This is not enough data to draw conclusions from. However, coupled with the excellent analysis done by Ed Robertson, it’s possible to hypothesize that the changes he noted to the Amazon book algorithms are damaging indie sales penetration. Some of this might be the loss of impact from Kindle Select promotions and loans. Some could also be due to algorithms favoring higher prices (note the upward trend across the board for prices of indie books which made the top ranks).
I think we need to do substantial more work on data crunching to see where things are headed, and I’m open to collaboration with others. In the short term, however, I think it’s extremely likely many indies are selling themselves short by pricing too low – to their detriment.
Hopefully this helps some folks out.
Thanks for stopping by! I hope you found this information interesting and useful. I’d love to hear your thoughts on the data, what it might mean, and how writers can best adapt to these changes.
To celebrate a year of indie publishing, I have my novel, “By Darkness Revealed” reduced to FREE on Amazon for today and tomorrow – 6/21 + 6/22 only. If you enjoy urban fantasy, you might enjoy checking it out, and you’ll aid my in my quest to break the top 100 free books! http://www.amazon.com/Darkness-Revealed-Blackwell-Magic-ebook/dp/B005G8L3X4/ref=sr_1_1?ie=UTF8&qid=1340283711&sr=8-1&keywords=by+darkness+revealed
At the London Book Fair, one of the major topics of discussion was publishers discussing cessation of DRM use on their ebooks. DRM – digital rights management – is the encryption added to digital media which prevents copying, conversion, and some other sorts of uses of the media. In some cases, it might force the use of a user key to use the media. In others, it locks the media to a specific device. For ebooks, generally it prevents copying, prevents use on other devices, and prevents conversion.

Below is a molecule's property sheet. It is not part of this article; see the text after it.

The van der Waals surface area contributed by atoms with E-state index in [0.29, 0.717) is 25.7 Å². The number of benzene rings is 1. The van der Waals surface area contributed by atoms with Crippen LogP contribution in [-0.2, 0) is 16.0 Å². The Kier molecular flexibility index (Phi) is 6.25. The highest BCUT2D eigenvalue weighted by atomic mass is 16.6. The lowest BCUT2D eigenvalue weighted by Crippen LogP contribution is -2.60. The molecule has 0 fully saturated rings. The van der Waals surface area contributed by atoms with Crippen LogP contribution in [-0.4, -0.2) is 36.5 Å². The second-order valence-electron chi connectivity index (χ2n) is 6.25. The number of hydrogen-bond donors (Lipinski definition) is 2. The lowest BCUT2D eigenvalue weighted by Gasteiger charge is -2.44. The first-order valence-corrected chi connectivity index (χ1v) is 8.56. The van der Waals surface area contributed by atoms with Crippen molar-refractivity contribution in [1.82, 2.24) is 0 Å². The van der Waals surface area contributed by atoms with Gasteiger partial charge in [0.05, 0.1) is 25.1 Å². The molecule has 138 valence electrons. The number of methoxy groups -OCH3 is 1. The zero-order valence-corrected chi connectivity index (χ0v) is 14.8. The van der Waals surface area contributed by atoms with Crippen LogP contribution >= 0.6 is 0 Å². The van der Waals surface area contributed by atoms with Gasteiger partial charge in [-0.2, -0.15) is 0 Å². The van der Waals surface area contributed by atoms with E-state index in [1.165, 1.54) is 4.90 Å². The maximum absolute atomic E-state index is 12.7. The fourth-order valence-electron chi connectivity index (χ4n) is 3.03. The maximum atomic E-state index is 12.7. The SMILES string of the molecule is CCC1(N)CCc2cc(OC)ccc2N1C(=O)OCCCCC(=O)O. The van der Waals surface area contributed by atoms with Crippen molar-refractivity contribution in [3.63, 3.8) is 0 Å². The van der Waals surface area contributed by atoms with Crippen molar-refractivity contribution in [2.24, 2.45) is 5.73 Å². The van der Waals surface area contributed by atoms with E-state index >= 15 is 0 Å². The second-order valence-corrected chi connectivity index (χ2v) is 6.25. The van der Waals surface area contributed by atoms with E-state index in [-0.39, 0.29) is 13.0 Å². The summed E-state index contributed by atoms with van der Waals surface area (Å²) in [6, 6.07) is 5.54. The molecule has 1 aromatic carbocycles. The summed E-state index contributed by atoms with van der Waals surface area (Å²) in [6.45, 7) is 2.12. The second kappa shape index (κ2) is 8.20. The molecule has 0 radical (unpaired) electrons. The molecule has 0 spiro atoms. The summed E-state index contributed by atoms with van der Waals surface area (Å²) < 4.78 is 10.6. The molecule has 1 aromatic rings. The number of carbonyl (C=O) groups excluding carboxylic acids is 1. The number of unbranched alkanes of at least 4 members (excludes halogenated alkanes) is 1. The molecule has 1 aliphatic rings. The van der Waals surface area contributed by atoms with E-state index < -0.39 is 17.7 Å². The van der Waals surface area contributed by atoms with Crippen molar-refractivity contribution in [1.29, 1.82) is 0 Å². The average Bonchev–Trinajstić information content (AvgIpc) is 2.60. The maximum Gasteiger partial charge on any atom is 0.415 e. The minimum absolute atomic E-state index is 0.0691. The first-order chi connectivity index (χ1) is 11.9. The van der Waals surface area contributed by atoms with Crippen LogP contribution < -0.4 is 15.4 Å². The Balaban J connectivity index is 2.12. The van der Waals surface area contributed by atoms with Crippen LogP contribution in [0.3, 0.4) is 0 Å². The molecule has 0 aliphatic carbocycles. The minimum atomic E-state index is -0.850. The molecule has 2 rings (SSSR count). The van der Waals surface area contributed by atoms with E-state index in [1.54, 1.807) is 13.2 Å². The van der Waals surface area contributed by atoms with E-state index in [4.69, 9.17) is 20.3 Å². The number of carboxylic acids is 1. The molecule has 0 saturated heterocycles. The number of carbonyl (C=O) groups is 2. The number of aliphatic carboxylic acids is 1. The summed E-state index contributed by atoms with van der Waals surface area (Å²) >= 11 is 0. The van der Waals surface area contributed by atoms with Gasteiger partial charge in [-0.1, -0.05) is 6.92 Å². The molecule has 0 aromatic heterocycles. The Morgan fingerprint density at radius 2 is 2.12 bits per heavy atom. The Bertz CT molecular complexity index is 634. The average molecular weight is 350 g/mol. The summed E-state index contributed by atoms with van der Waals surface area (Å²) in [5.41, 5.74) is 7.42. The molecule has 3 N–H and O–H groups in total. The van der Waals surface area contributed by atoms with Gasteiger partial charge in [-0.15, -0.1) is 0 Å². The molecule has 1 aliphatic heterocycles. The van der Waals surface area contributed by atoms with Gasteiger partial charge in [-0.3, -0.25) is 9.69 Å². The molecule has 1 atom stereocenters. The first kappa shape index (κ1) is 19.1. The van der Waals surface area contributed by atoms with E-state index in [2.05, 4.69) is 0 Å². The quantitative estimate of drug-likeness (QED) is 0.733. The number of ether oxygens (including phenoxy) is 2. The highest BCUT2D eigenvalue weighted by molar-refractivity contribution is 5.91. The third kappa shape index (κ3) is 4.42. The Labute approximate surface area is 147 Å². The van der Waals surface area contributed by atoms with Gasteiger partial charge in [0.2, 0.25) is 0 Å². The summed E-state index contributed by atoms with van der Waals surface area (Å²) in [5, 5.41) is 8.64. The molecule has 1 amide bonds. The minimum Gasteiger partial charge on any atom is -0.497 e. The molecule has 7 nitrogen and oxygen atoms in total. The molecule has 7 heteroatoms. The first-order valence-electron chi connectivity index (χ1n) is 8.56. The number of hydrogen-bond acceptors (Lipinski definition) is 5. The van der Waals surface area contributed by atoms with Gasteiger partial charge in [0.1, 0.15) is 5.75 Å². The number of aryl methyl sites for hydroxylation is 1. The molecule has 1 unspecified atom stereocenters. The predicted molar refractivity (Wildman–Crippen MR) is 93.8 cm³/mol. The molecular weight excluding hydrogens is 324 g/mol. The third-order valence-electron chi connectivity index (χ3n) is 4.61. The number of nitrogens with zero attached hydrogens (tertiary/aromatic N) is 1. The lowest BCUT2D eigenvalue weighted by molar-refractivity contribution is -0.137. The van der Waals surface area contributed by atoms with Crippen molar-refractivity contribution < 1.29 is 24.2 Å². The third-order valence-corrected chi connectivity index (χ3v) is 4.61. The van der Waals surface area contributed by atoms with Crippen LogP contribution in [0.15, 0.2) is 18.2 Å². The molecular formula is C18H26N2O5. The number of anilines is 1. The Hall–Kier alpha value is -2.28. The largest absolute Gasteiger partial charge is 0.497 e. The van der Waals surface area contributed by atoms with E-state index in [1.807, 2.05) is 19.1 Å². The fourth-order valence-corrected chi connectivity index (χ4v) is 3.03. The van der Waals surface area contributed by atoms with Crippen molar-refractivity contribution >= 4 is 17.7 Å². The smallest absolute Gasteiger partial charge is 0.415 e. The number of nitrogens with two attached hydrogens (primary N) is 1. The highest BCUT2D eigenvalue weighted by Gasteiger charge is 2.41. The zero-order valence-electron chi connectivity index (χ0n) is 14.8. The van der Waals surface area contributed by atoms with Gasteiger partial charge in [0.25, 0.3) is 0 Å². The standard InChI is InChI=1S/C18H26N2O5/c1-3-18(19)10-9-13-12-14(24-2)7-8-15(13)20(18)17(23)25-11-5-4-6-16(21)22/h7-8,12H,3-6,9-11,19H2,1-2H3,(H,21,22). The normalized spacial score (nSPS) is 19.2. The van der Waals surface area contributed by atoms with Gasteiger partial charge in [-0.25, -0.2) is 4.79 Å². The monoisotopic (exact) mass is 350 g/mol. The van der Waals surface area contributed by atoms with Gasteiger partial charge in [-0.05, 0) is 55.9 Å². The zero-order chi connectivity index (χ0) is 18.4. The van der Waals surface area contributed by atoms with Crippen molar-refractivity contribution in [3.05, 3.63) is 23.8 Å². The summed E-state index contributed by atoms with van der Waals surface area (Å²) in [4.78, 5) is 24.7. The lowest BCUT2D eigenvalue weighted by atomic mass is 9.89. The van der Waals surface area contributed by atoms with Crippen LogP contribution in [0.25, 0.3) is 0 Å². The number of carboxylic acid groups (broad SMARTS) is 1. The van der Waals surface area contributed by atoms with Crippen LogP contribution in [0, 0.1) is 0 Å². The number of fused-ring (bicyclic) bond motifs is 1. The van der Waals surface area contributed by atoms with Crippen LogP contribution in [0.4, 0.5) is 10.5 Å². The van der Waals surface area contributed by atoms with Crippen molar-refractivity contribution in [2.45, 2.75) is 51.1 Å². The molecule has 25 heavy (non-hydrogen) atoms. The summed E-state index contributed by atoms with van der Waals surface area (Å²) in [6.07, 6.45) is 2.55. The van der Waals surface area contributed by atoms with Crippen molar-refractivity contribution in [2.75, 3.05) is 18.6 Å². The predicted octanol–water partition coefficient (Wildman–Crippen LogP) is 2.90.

All of the largest publishers used DRM as an anti-piracy measure – until yesterday. TOR, a subsidiary of Macmillan, announced that their imprints would be issuing ebooks DRM free in the US and UK.
Tom Doherty Associates, publishers of Tor, Forge, Orb, Starscape, and Tor Teen, today announced that by early July 2012, their entire list of e-books will be available DRM-free.
“Our authors and readers have been asking for this for a long time,” said president and publisher Tom Doherty. “They’re a technically sophisticated bunch, and DRM is a constant annoyance to them. It prevents them from using legitimately-purchased e-books in perfectly legal ways, like moving them from one kind of e-reader to another.”
DRM-free titles from Tom Doherty Associates will be available from the same range of retailers that currently sell their e-books. In addition, the company expects to begin selling titles through retailers that sell only DRM-free books.
Removal of DRM is a big, BIG deal.
First off, it’s important to understand that DRM is ineffective. There is no unhacked DRM; in fact, any ebook from any major vendor can have the DRM quickly and easily removed with free tools you can acquire using a simple Google search. And once even one person removes DRM from a book and posts it publicly, the DRM free version is out there, being passed around.